After several employees lodged complaints, a man who works for the Social Security Administration (SSA) in America, was accused of “conduct unbecoming a federal officer,” and was told his “uncontrollable flatulence” had created an “intolerable” and “hostile” work environment for his co-workers.
The letter sent to the man contained a log listing 17 separate dates and 60 specific times during which the employee passed gas. The man’s September 19 output included nine instances of flatulence, beginning at 9.45am and concluding at 4.30pm.
One report says, “the man was also accused of launching a trio of attacks on September 11.”
The letter of reprimand details how the man was first spoken to about his flatulence during a May 18 “performance discussion” with his supervisor.
He was informed that fellow employees had complained about him, and that it was “the reason none of them were willing to assist you with your work.” The supervisor referred the employee to a SSA unit for “assistance with what could have been a medical problem that was affecting everyone in the module.”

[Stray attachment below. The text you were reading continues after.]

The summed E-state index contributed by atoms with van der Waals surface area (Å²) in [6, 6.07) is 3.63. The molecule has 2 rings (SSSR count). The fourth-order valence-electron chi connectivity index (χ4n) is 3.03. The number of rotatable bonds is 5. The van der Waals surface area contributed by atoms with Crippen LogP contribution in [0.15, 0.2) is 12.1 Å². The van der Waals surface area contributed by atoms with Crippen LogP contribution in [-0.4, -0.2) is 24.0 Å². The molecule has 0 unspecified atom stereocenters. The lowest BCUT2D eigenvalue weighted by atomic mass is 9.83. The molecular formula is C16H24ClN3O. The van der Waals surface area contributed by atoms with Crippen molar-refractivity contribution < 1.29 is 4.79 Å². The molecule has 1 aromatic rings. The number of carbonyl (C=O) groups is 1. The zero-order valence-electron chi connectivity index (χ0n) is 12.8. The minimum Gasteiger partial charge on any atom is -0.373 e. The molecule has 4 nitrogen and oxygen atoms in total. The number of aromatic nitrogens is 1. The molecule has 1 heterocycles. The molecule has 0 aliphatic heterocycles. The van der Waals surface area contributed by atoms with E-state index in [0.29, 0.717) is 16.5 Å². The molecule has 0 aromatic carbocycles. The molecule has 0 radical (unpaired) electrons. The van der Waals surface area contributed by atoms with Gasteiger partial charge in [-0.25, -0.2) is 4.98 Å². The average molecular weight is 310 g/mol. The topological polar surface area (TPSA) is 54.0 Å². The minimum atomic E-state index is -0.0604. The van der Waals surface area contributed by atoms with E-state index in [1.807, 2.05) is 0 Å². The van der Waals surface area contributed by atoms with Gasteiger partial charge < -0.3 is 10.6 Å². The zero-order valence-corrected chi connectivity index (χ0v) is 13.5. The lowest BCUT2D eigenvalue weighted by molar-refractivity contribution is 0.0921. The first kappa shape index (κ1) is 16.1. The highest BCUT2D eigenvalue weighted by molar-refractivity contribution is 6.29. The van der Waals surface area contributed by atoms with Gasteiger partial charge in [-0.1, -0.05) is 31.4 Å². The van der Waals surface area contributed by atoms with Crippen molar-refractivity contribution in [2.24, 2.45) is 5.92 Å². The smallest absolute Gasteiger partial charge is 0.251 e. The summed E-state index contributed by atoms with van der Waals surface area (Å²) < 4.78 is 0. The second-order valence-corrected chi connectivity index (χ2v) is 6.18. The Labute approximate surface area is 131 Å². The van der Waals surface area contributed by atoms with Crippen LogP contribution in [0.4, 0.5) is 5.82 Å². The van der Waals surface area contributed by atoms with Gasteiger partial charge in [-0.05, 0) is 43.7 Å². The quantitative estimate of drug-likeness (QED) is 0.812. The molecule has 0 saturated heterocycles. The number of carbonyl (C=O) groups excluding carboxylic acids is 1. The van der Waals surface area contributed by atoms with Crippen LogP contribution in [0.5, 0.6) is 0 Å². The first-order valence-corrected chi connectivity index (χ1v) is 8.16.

Two months later, on July 17, a second SSA manager spoke with the man “in regards of your releasing of bodily gas in the module during work hours.”
The man was asked if he could “make it to the restroom before releasing the awful and unpleasant odour.” The manager also referred to a previous conversation during which the man had suggested he would “turn your fan on when it happens”, to which the manager had responded: “turning on the fan would cause the smell to spread and worsen the air quality in the module.”
The employee, 38, who works as a claims authoriser at a centre which handles disability cases, at one point said he suffered from lactose intolerance and provided evidence he suffered from “some medical conditions” that meant at times he was unable to work full days.
But a manager noted in the letter that “nothing that you have submitted has indicated that you would have uncontrollable flatulence. It is my belief that you can control this condition.”
by John Jackson